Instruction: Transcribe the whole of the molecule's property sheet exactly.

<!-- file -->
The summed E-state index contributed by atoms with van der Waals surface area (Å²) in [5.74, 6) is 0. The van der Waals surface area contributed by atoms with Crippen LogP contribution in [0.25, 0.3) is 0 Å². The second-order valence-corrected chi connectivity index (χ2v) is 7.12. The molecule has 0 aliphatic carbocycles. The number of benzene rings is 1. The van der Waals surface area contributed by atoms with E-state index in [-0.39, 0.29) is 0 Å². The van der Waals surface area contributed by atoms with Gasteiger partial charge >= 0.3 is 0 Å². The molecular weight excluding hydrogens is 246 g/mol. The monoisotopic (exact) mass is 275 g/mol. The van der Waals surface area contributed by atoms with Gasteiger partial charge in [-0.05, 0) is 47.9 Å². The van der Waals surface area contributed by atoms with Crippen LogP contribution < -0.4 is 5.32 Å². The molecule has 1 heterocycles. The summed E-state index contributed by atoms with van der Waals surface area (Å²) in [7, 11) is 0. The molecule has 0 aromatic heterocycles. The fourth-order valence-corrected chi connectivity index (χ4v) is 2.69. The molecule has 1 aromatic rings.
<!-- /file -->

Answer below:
The summed E-state index contributed by atoms with van der Waals surface area (Å²) in [5.74, 6) is 0. The van der Waals surface area contributed by atoms with Crippen LogP contribution in [0.25, 0.3) is 0 Å². The second-order valence-corrected chi connectivity index (χ2v) is 7.12. The molecule has 0 aliphatic carbocycles. The number of benzene rings is 1. The van der Waals surface area contributed by atoms with E-state index in [-0.39, 0.29) is 0 Å². The van der Waals surface area contributed by atoms with Gasteiger partial charge >= 0.3 is 0 Å². The molecular weight excluding hydrogens is 246 g/mol. The monoisotopic (exact) mass is 275 g/mol. The van der Waals surface area contributed by atoms with Gasteiger partial charge in [-0.05, 0) is 47.9 Å². The van der Waals surface area contributed by atoms with Crippen LogP contribution < -0.4 is 5.32 Å². The molecule has 1 heterocycles. The summed E-state index contributed by atoms with van der Waals surface area (Å²) in [7, 11) is 0. The molecule has 0 aromatic heterocycles. The fourth-order valence-corrected chi connectivity index (χ4v) is 2.69. The molecule has 1 aromatic rings.